“Critical sharpness” and airplanes

David DuChemin used to say:

If the best thing someone can say about my work is that it’s tack sharp, then I’ve probably failed.
David DuChemin

While there is a ring of truth in this saying, when I came back from Quad Cities Air Show few weeks ago, I could not disagree more. There is something to say for having a bunch of technically well executed images, particularly tack sharp, after a long day of shooting. It was not the case this time. Few images were OK to post to blog, and there was hardly any passing the 100% zoom inspection. What a disappointment.

Shooting airplanes, it is a hit and miss for me, unfortunately. Even in great middle of the day light, you need to use slower shutter speed of 1/250 sec or less, to show the movement of prop, making an airplane look alive. Well, add that to panning fast moving aircraft with zoom lens extended as far as it will go, and the images are not-so-sharp anymore, assuming you can even control the autofocus. And that’s where I think the problem lays.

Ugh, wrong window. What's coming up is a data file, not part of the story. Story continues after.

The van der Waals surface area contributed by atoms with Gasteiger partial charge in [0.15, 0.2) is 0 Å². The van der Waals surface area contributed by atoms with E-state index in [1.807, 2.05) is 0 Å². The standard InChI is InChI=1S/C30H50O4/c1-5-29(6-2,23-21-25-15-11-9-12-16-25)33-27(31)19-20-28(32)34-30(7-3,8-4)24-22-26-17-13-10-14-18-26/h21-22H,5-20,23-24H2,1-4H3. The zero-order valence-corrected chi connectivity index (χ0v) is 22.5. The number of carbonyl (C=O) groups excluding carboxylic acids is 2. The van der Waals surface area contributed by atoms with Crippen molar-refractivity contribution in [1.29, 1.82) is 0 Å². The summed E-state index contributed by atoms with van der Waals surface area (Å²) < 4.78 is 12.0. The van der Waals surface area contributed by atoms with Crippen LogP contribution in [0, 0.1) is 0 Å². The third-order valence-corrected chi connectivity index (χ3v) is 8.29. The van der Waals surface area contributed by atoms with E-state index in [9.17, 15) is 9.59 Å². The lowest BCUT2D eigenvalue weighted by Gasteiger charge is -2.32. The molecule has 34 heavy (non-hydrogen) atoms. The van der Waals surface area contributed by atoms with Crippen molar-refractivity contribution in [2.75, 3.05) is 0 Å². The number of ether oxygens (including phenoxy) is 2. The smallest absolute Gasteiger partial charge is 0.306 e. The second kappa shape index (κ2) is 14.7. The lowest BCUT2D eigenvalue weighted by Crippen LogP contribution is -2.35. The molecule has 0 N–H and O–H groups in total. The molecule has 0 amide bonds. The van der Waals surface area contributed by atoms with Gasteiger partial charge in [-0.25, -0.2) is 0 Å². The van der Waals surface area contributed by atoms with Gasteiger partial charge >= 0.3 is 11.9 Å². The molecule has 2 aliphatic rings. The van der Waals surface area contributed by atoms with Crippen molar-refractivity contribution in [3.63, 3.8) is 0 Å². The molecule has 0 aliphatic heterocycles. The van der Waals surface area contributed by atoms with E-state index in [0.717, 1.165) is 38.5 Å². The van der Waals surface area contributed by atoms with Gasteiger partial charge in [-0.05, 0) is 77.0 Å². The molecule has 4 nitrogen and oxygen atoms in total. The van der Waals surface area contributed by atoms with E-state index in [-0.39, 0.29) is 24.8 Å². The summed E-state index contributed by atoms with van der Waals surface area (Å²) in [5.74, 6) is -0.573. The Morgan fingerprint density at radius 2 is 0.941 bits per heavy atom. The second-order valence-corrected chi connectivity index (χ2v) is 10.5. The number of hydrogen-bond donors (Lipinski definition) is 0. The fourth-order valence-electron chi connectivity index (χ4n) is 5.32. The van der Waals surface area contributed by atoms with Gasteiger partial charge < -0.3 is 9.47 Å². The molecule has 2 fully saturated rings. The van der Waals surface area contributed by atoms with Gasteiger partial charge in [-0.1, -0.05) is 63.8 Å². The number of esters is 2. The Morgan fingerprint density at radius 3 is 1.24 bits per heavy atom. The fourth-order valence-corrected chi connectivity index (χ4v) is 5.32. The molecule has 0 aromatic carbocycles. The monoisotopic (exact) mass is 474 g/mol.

I understand the basics of auto focus setting in my camera. I use back button for focusing, for a long time, and find it very useful. I get the difference between single vs continuous, that’s easy. And that’s probably about it. Reading recently Martin’s Baily “Sharp Shooter” e-book, devoted solely to tricks and techniques for focusing, sharpening and alike, I was stunned to discover settings like Tracking sensitivity or Acceleration/Deceleration tracking settings. Cannot even find it in my camera, maybe it is just a Canon thing? High time to discover the difference between 9, 21 and 51 focus point, the auto and 3D. And how to use them to actually get better images.

Meantime, enjoy colorful smoke behind Julie Clark’s Beech. What a beautiful performance it was…

Julie Clark in Beechcraft T-34, Quad Cities Air Show 2013